So .2

She sipped her drink loudly. It was a call to attention of sorts. Not that she need to try too hard for that. The table was a four seater, and it was at capacity plus one. There were three mimosas, being just dropped down, still sparkling and Tilly (bless her heart) had ordered a Bloody Mary. Kathy was the only person just straight up rocking a screwdriver, and whoever had made it went light with the orange juice.

“I think I’m going to end up pulling off another hat trick,” Kathy said, after the sip. She licked her lips.

All five girls were rocking large sunglasses, the kind that covered much more than just the eyes. It was face armor, against the sun and unwanted male leers. Also, everyone at the table was nursing a hangover, some more serious than others.

“With Ben and co?” Prima asked. She was one of the mimosas, and after her first sip she rested the flute against her temple. The cool glass felt good and she looked good in the pose. Everyone at the table had a fine view of themselves as the sunglasses acted like a wall of mirrors surrounding the table.

“Mhm,” Kathy nodded and used her straw to play with the ice in her drink. It was nearly empty and it had just arrived. “Chris and I went to see some terrible improv show last night. God, we both needed drinks after, and I was so depressed, I needed to get laid.”

Her tone was harshly blasé, but the truth was Kathy had been seeking the carnal company of Chris for quite some time. She felt odd pseudo-admitting it out loud, but she had been lusting after the guy. She had to focus on the her throbbing headache to keep from smiling constantly.

“It was that bad? The show?” Tilly hadn’t even touched her drink yet. She was contemplating the menu with a serious look, eyebrows stitched together in concentration. Kathy nodded, wide eyed, though nobody could see through her dark, reflective lenses.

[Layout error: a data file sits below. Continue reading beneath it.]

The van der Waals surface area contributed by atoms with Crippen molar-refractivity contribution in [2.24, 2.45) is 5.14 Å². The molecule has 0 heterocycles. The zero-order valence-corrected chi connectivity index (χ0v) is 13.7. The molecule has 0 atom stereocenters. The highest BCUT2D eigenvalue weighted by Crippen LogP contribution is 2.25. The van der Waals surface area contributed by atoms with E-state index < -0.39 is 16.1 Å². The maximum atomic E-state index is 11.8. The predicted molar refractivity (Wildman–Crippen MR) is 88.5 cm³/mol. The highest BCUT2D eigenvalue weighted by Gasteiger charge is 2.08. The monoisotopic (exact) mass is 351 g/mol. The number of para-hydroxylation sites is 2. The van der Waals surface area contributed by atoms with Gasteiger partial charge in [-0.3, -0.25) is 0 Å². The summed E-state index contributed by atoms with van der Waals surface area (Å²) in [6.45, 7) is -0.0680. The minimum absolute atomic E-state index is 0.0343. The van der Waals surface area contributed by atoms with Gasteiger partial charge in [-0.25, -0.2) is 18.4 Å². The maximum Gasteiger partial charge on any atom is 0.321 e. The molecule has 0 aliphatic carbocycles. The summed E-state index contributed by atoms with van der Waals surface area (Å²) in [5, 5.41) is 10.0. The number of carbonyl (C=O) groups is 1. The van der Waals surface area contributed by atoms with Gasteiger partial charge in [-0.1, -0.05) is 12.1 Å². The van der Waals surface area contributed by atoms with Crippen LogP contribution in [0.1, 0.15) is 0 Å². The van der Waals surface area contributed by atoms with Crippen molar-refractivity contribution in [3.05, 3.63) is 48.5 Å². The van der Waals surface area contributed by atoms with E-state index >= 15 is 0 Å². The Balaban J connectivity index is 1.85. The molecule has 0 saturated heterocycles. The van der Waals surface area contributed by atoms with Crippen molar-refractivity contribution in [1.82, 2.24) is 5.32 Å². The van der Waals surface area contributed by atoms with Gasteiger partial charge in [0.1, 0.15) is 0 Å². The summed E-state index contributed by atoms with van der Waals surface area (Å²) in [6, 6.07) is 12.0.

Caitlyn was also wide eyed, her gaze bounced from girl to girl as they spoke. She was the youngest, least experienced (in life), and most interested in the brunch as an event. This was only her second invite to the club.

“What’s a hat trick again?” She asked, eyes darting about he table. “Like in soccer? I don’t understand.”

“You pick out an apartment consisting of three roommates,” Kathy explained slowly, as to a child, “and through means both deceitful and cunning you contrive a way to bang them all.”

“Not at once,” Prima assured Caitlyn, whose mouth was agape, though no one could quite pin a single emotion to her face. It seemed like somewhere in between horror and awe, with a little bit of confusion sprinkled in.

“I thought it was just sleeping with three different dudes in three separate nights,” Tilly was nearly making love to her Bloody Mary. Her hangover must have been worse than Kathy had originally thought. A little speck of red had appeared just under the frames of her glasses, probably caused by overzealous sipping.

Snow, who hadn’t spoken yet, reached over and wiped Tilly’s face for her. “Oh, no babe, it’s five guys in five days and they call it an ace.”

“No, an ace is just taking the virginity of five different dudes,” Kathy said, then, turning to Caitlyn, “not all in one night.”

The girls continued to discuss the intricacies of dating and hooking up. They touched on the finer points, if you will. Kathy gave minor details about her escapades from last night, both sexual and food related; Prima discussed, at decent length, the pros and cons of breaking up with her long term boyfriend Taylor, and everyone listened; Snow geeked out about how her and her Yoga instructor were reading the same book, (again!); Tilly recovered through her drink, saying little; Caitlyn took everything in with silent admiration and wonder. After their first round of drinks, (Kathy was one up on them) they ordered food. The waiter was someone new, not the young girl who had sat them.

“She was just the hostess. The replacement hostess. We’re a couple of staff down. I guess some people party too hard on Friday.” He flashed a smile. “My name is Da’Vonte. You ladies need anything to eat this afternoon?”

“First,” Kathy threw a cursory glance around the table, just mechanically. She caught a nod from Prima, and she ordered, “Let’s get two pitchers for the table. Are those still on special?”